(Special to the American Press)
Last Modified: Friday, November 09, 2012 6:25 PM
Local lawmakers who recently opposed holding a special session of the Legislature are simply putting off a conversation that they someday must have.
It’s a conversation they must have if they intend to serve the voters.
It’s a conversation they must have if they value their branch of government.
It’s a conversation they must have if they want, as individual men and women, to look at themselves in the mirror.
Right now, the Legislature embarrasses itself as an institution and the individual members within it. With few exceptions, our legislators have surrendered their authority as elected officials to the House and Senate leadership imposed on them by the governor. If they ever had clout in Baton Rouge, most of them gave it up cheerfully and without a struggle.
State Rep. Jerome “Dee” Richard, an independent from Thibodaux, proposed some six weeks ago that lawmakers call themselves into session to discuss budget cuts imposed on the state by Gov. Bobby Jindal. The governor’s actions caused substantial cuts at a local public hospital and caused the closure of a prison in DeQuincy.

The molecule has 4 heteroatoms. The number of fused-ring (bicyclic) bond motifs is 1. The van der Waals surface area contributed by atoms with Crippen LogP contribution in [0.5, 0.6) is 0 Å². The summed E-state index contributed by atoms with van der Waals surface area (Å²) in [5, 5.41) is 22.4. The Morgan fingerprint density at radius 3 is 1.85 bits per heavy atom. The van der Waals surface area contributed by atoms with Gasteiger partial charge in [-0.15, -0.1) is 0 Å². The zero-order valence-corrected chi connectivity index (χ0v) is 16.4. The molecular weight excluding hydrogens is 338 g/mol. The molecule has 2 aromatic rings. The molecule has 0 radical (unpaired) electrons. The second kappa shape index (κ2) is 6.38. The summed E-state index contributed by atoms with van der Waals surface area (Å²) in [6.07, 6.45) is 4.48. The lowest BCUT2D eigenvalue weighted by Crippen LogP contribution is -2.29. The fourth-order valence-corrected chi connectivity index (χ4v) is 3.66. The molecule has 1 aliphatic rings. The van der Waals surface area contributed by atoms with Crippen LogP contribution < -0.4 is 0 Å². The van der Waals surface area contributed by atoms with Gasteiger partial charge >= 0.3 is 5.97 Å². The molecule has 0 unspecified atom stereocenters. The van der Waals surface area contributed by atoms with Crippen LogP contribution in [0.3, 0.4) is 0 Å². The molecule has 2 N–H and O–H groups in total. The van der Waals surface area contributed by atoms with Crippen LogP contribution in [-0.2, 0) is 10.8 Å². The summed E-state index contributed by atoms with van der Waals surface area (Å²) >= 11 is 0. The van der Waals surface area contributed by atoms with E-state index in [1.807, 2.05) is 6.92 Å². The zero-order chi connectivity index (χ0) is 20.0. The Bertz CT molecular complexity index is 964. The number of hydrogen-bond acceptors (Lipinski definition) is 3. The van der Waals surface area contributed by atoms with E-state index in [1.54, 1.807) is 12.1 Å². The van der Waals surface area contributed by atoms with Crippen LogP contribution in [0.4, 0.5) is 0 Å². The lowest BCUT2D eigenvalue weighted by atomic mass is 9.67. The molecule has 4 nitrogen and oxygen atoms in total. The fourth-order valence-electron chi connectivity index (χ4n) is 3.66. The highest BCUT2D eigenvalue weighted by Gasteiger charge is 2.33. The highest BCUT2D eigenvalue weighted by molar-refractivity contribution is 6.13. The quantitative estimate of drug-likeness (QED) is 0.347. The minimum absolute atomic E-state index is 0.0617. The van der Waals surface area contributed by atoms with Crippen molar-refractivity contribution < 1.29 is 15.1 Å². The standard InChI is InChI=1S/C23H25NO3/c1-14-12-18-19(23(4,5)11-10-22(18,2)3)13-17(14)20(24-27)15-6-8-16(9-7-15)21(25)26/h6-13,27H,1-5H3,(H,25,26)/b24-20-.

Enough House members signed on to advance the effort to hold a special session to start in late November. The effort failed to draw sufficient support in the Senate.
In Southwest Louisiana, our senators declined to get involved, citing “unknowns” about the session and saying success was uncertain.
“If there is a plan, have they shown it to legislators and do they have the votes?” asked Sen. Dan “Blade” Morrish, R-Jennings.
“It’s just not the smart thing to do,” said Sen. Ronnie Johns, R-Sulphur, citing the costs.
But if Richard’s plan was faulty, it might have improved with wise contributions from lawmakers meeting in special session. If a special session is not the smart thing to do, what is?
This editorial was written by a member of the American Press Editorial Board. Its content reflects the collaborative opinion of the Board, whose members include Bobby Dower, Ken Stickney, Jim Beam, Crystal Stevenson and Donna Price.